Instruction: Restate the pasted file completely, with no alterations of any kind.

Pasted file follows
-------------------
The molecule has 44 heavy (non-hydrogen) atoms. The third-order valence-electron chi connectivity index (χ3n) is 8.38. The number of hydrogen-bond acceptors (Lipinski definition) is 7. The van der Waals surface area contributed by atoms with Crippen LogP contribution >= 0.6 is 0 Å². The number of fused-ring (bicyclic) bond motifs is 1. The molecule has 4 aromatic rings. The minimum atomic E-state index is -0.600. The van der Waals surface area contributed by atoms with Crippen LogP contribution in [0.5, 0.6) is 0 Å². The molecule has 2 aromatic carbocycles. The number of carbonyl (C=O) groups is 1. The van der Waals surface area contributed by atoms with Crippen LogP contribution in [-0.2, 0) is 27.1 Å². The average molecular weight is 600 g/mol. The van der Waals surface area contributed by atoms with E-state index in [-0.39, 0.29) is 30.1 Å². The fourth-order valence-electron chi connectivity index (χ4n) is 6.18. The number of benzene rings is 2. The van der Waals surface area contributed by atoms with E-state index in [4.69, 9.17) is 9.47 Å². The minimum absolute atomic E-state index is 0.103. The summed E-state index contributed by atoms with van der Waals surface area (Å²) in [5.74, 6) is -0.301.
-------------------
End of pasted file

The molecule has 44 heavy (non-hydrogen) atoms. The third-order valence-electron chi connectivity index (χ3n) is 8.38. The number of hydrogen-bond acceptors (Lipinski definition) is 7. The van der Waals surface area contributed by atoms with Crippen LogP contribution >= 0.6 is 0 Å². The number of fused-ring (bicyclic) bond motifs is 1. The molecule has 4 aromatic rings. The minimum atomic E-state index is -0.600. The van der Waals surface area contributed by atoms with Crippen LogP contribution in [0.5, 0.6) is 0 Å². The molecule has 2 aromatic carbocycles. The number of carbonyl (C=O) groups is 1. The van der Waals surface area contributed by atoms with Crippen LogP contribution in [-0.2, 0) is 27.1 Å². The average molecular weight is 600 g/mol. The van der Waals surface area contributed by atoms with E-state index in [-0.39, 0.29) is 30.1 Å². The fourth-order valence-electron chi connectivity index (χ4n) is 6.18. The number of benzene rings is 2. The van der Waals surface area contributed by atoms with E-state index in [4.69, 9.17) is 9.47 Å². The minimum absolute atomic E-state index is 0.103. The summed E-state index contributed by atoms with van der Waals surface area (Å²) in [5.74, 6) is -0.301.